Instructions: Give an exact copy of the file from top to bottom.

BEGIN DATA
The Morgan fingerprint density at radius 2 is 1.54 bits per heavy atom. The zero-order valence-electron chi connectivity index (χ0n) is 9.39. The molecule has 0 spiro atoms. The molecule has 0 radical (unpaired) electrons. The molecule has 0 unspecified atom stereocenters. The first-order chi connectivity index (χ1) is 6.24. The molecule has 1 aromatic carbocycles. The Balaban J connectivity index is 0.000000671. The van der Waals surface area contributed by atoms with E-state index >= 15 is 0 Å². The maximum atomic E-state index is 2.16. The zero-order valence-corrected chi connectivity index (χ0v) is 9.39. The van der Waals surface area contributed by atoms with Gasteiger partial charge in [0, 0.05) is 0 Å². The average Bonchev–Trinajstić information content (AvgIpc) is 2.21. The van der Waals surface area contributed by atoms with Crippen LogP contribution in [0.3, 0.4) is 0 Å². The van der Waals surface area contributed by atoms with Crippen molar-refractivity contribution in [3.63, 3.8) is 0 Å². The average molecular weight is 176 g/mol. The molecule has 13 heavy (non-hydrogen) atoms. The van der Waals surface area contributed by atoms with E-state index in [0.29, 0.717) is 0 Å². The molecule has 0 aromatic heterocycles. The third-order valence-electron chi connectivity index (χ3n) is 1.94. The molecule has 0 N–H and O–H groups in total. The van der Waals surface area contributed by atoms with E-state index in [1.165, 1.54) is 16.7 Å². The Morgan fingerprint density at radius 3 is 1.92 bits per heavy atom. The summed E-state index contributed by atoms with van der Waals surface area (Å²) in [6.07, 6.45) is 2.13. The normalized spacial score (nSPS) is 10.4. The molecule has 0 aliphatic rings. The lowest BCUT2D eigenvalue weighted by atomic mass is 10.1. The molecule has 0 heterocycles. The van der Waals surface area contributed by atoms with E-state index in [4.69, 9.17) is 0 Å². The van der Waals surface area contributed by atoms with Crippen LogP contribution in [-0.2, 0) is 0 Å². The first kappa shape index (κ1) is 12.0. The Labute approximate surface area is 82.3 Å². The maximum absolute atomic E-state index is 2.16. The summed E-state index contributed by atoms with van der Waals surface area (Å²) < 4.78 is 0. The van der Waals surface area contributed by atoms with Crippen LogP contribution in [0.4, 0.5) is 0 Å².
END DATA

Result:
The Morgan fingerprint density at radius 2 is 1.54 bits per heavy atom. The zero-order valence-electron chi connectivity index (χ0n) is 9.39. The molecule has 0 spiro atoms. The molecule has 0 radical (unpaired) electrons. The molecule has 0 unspecified atom stereocenters. The first-order chi connectivity index (χ1) is 6.24. The molecule has 1 aromatic carbocycles. The Balaban J connectivity index is 0.000000671. The van der Waals surface area contributed by atoms with E-state index >= 15 is 0 Å². The maximum atomic E-state index is 2.16. The zero-order valence-corrected chi connectivity index (χ0v) is 9.39. The van der Waals surface area contributed by atoms with Gasteiger partial charge in [0, 0.05) is 0 Å². The average Bonchev–Trinajstić information content (AvgIpc) is 2.21. The van der Waals surface area contributed by atoms with Crippen LogP contribution in [0.3, 0.4) is 0 Å². The van der Waals surface area contributed by atoms with Crippen molar-refractivity contribution in [3.63, 3.8) is 0 Å². The average molecular weight is 176 g/mol. The molecule has 13 heavy (non-hydrogen) atoms. The van der Waals surface area contributed by atoms with E-state index in [0.29, 0.717) is 0 Å². The molecule has 0 aromatic heterocycles. The third-order valence-electron chi connectivity index (χ3n) is 1.94. The molecule has 0 N–H and O–H groups in total. The van der Waals surface area contributed by atoms with E-state index in [1.165, 1.54) is 16.7 Å². The Morgan fingerprint density at radius 3 is 1.92 bits per heavy atom. The summed E-state index contributed by atoms with van der Waals surface area (Å²) in [6.07, 6.45) is 2.13. The normalized spacial score (nSPS) is 10.4. The molecule has 0 aliphatic rings. The lowest BCUT2D eigenvalue weighted by atomic mass is 10.1. The molecule has 0 heterocycles. The van der Waals surface area contributed by atoms with E-state index in [4.69, 9.17) is 0 Å². The van der Waals surface area contributed by atoms with Crippen LogP contribution in [-0.2, 0) is 0 Å². The first kappa shape index (κ1) is 12.0. The Labute approximate surface area is 82.3 Å². The maximum absolute atomic E-state index is 2.16. The summed E-state index contributed by atoms with van der Waals surface area (Å²) < 4.78 is 0. The van der Waals surface area contributed by atoms with Crippen LogP contribution in [0.4, 0.5) is 0 Å².